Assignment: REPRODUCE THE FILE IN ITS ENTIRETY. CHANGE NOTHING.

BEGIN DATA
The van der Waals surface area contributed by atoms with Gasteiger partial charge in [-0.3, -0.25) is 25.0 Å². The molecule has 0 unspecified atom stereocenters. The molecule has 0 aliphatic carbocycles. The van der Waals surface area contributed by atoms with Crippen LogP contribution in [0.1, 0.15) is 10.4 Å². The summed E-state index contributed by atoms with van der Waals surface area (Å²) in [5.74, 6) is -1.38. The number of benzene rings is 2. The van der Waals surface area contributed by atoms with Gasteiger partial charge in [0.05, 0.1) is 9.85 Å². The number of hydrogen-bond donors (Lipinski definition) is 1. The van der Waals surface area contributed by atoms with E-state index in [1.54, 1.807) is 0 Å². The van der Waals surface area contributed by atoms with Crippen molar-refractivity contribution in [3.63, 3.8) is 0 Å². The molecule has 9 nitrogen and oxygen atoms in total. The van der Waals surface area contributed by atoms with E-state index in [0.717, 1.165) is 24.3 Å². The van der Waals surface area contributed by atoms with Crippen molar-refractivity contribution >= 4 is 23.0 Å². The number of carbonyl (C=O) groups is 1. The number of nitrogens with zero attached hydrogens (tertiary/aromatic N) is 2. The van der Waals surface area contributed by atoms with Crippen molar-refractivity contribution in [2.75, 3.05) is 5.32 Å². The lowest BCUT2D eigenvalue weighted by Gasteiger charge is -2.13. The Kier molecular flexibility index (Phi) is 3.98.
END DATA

The van der Waals surface area contributed by atoms with Gasteiger partial charge in [-0.3, -0.25) is 25.0 Å². The molecule has 0 unspecified atom stereocenters. The molecule has 0 aliphatic carbocycles. The van der Waals surface area contributed by atoms with Crippen LogP contribution in [0.1, 0.15) is 10.4 Å². The summed E-state index contributed by atoms with van der Waals surface area (Å²) in [5.74, 6) is -1.38. The number of benzene rings is 2. The van der Waals surface area contributed by atoms with Gasteiger partial charge in [0.05, 0.1) is 9.85 Å². The number of hydrogen-bond donors (Lipinski definition) is 1. The van der Waals surface area contributed by atoms with E-state index in [1.54, 1.807) is 0 Å². The van der Waals surface area contributed by atoms with Crippen molar-refractivity contribution in [3.63, 3.8) is 0 Å². The molecule has 9 nitrogen and oxygen atoms in total. The van der Waals surface area contributed by atoms with E-state index in [0.717, 1.165) is 24.3 Å². The van der Waals surface area contributed by atoms with Crippen molar-refractivity contribution >= 4 is 23.0 Å². The number of carbonyl (C=O) groups is 1. The number of nitrogens with zero attached hydrogens (tertiary/aromatic N) is 2. The van der Waals surface area contributed by atoms with Crippen molar-refractivity contribution in [2.75, 3.05) is 5.32 Å². The lowest BCUT2D eigenvalue weighted by Gasteiger charge is -2.13. The Kier molecular flexibility index (Phi) is 3.98.